The abuse of power charge focuses on concerns that Trump withheld security aid to Ukraine to pressure the Ukrainian president to publicly announce investigations into former Vice President Joe Biden, a 2020 Democratic presidential candidate, and his son, Hunter Biden.

The obstruction charge says Trump obstructed Congress during the impeachment inquiry by blocking testimony and withholding documents despite House subpoenas.

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Trump and his allies have argued that he was justified in attempting to root out corruption in Ukraine.

In a report also released Thursday, the Government Accountability Office said the White House Office of Management and Budget violated federal law by withholding $391 million in congressionally approved military aid for Ukraine.

“The OMB, the White House, the administration — I'm saying this — broke the law," said House Speaker Nancy Pelosi, D-Calif., in response to the GAO report.

Pelosi had been criticized for delaying sending the articles to the Senate after the House approved the articles Dec. 18. But she said the delay opened the door to more evidence, such as documents from Lev Parnas, an indicted associate of Trump's personal lawyer, Rudy Giuliani, and the offer of testimony from former national security adviser John Bolton.

Hours before the House managers arrived Thursday, McConnell criticized the signing ceremony that Pelosi held Wednesday before sending the articles to the Senate.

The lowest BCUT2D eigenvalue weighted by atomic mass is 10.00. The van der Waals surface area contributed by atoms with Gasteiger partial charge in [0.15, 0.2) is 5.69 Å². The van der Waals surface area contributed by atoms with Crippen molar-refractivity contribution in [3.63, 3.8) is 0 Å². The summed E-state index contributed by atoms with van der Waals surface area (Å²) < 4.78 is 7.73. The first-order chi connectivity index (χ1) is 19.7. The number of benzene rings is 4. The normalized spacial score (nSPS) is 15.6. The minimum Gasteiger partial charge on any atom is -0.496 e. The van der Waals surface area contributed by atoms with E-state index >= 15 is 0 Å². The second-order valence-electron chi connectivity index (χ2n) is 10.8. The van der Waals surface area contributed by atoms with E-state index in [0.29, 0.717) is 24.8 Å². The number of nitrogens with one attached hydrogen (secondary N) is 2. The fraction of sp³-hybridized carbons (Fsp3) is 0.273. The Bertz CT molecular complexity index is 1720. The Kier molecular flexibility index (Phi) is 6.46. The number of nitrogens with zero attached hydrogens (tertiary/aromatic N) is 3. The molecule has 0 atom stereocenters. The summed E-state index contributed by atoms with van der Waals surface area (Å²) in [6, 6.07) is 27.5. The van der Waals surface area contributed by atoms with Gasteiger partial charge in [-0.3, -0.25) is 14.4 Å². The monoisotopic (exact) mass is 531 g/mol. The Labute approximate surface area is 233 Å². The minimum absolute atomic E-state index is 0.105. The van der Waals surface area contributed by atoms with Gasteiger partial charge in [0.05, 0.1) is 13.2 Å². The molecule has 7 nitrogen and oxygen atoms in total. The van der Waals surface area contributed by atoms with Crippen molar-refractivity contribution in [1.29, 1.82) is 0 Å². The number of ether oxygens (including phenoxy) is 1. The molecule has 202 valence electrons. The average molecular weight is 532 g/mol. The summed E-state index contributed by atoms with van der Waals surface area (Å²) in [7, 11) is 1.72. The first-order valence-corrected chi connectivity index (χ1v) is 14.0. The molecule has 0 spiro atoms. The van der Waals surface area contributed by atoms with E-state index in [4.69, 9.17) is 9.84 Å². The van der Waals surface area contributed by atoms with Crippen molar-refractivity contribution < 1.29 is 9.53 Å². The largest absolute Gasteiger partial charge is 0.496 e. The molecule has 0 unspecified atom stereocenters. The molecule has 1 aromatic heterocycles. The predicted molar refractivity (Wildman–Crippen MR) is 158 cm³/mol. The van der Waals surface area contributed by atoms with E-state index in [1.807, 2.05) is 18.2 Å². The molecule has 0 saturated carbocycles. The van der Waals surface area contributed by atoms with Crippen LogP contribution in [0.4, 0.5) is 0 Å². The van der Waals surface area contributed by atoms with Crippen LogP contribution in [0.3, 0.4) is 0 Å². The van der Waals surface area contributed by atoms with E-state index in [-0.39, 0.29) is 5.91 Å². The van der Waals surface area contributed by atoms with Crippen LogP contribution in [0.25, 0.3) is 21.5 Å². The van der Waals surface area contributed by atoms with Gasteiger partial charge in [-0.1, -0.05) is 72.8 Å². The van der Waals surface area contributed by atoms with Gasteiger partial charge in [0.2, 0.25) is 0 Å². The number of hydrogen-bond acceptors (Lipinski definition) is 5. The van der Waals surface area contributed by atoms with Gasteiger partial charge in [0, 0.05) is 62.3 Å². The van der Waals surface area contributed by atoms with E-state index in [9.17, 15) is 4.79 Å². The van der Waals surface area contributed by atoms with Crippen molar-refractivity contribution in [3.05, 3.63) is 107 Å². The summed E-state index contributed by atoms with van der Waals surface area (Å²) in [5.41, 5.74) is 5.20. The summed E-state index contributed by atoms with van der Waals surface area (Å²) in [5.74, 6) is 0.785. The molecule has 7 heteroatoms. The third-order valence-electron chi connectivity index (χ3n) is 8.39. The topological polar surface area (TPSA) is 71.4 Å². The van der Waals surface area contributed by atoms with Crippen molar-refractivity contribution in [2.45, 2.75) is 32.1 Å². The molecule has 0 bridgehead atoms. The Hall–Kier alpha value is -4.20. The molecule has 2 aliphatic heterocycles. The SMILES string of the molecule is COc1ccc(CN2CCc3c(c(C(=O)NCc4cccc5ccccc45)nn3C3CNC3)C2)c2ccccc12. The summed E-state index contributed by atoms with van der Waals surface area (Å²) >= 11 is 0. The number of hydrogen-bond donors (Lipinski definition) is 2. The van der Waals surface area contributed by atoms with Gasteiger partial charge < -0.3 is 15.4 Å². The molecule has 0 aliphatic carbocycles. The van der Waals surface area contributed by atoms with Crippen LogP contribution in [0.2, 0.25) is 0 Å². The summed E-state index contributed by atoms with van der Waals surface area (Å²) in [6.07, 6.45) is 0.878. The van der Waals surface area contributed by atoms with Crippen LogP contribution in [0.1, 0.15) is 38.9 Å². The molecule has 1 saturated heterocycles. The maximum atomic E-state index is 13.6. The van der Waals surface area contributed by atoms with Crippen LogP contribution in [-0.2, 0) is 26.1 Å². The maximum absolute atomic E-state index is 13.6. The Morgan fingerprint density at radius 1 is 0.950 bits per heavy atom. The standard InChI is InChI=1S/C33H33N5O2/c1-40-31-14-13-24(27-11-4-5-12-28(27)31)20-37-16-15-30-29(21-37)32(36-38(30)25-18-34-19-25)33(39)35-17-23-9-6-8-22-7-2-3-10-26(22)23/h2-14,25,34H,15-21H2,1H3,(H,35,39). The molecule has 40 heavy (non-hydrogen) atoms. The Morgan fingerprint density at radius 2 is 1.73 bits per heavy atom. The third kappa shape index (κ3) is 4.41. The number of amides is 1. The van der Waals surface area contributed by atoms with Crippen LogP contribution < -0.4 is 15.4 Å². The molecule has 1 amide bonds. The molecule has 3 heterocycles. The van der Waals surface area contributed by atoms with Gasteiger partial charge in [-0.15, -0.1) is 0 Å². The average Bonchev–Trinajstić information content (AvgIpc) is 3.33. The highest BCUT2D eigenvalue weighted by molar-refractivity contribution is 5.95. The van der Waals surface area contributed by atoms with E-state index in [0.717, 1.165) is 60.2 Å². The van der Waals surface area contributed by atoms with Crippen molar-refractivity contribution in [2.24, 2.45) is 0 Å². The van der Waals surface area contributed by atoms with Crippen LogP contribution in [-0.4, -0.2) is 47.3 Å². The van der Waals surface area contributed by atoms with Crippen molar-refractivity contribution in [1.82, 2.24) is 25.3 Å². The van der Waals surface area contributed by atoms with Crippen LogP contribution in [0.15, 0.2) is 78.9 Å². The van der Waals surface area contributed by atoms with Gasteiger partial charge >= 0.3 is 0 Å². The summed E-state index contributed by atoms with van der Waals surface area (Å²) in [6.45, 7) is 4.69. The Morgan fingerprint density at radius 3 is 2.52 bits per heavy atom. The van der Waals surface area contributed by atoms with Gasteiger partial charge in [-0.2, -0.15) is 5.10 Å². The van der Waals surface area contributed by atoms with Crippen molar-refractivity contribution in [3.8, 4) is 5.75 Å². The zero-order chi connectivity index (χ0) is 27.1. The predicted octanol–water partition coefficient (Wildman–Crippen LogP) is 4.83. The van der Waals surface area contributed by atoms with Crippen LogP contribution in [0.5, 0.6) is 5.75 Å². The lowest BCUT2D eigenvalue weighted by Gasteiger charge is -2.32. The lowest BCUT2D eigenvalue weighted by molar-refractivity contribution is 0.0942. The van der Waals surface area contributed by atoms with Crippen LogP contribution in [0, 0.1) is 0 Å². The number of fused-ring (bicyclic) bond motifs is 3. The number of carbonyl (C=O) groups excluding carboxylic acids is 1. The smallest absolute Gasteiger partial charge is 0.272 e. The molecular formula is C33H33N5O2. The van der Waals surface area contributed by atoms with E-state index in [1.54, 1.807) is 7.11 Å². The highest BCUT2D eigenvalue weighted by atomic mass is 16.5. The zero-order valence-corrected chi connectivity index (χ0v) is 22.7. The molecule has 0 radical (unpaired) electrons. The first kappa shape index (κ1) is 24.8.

He noted the numerous pens emblazoned with Pelosi’s name in gold ink that she used to sign the document and then and handed out as souvenirs.

“The pens literally came in on silver platters. Golden pens on silver platters. A souvenir to celebrate the moment,” McConnell said on the Senate floor. “As though this were a happy bill signing instead of the gravest process in our Constitution.”

He mocked the event and how Democrats posed for pictures afterward, saying it revealed the impeachment as a partisan effort.

“It was transparently partisan performance from beginning to end," McConnell said.

Quoting one of the nation's Founding Fathers, Alexander Hamilton, McConnell said "only the Senate, with 'confidence enough in its own situation,' can 'preserve, unawed and uninfluenced, the necessary impartiality between an individual accused,and the representatives of the people, his accusers.'"

McConnell ended his speech by declaring the "House's hour is over."

"The Senate's time is at hand," he said. "It is time for this proud body to honor our founding purpose."

A two-thirds majority of the Senate is now required to convict and remove Trump, which is no small task in the chamber where Republicans outnumber Democrats 53 to 47.

USA TODAY contributed to this story.

Reach Billy Kobin at bkobin@courierjournal.com or 502-582-7030. Support strong local journalism by subscribing today: courier-journal.com/subscribe.

This article originally appeared on Louisville Courier Journal: Weeks after saying 'I'm not an impartial juror,' McConnell pledges impartiality in oath